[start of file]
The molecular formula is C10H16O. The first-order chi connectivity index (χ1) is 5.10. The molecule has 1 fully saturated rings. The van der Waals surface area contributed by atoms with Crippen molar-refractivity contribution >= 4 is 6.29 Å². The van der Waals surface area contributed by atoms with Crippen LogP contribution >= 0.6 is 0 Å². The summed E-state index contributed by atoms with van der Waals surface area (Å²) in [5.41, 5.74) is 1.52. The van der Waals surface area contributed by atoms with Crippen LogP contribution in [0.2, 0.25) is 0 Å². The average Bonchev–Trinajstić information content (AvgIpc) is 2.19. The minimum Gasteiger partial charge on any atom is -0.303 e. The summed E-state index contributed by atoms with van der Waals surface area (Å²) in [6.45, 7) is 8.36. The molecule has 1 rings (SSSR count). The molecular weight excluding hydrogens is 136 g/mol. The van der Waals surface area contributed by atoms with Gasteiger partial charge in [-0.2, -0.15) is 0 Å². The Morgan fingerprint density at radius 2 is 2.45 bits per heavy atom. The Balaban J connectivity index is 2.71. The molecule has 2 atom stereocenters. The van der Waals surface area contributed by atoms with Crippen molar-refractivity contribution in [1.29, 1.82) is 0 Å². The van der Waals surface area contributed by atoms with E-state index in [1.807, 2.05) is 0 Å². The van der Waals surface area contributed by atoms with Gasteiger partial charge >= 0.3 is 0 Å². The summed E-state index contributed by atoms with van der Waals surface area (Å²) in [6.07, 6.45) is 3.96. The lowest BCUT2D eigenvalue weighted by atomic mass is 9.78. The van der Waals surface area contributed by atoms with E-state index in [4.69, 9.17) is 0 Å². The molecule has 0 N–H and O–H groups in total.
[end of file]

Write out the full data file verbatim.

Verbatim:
The molecular formula is C10H16O. The first-order chi connectivity index (χ1) is 5.10. The molecule has 1 fully saturated rings. The van der Waals surface area contributed by atoms with Crippen molar-refractivity contribution >= 4 is 6.29 Å². The van der Waals surface area contributed by atoms with Crippen LogP contribution >= 0.6 is 0 Å². The summed E-state index contributed by atoms with van der Waals surface area (Å²) in [5.41, 5.74) is 1.52. The van der Waals surface area contributed by atoms with Crippen LogP contribution in [0.2, 0.25) is 0 Å². The average Bonchev–Trinajstić information content (AvgIpc) is 2.19. The minimum Gasteiger partial charge on any atom is -0.303 e. The summed E-state index contributed by atoms with van der Waals surface area (Å²) in [6.45, 7) is 8.36. The molecule has 1 rings (SSSR count). The molecular weight excluding hydrogens is 136 g/mol. The van der Waals surface area contributed by atoms with Gasteiger partial charge in [-0.2, -0.15) is 0 Å². The Morgan fingerprint density at radius 2 is 2.45 bits per heavy atom. The Balaban J connectivity index is 2.71. The molecule has 2 atom stereocenters. The van der Waals surface area contributed by atoms with Crippen molar-refractivity contribution in [1.29, 1.82) is 0 Å². The van der Waals surface area contributed by atoms with E-state index in [1.807, 2.05) is 0 Å². The van der Waals surface area contributed by atoms with Gasteiger partial charge >= 0.3 is 0 Å². The summed E-state index contributed by atoms with van der Waals surface area (Å²) in [6.07, 6.45) is 3.96. The lowest BCUT2D eigenvalue weighted by atomic mass is 9.78. The van der Waals surface area contributed by atoms with E-state index in [4.69, 9.17) is 0 Å². The molecule has 0 N–H and O–H groups in total.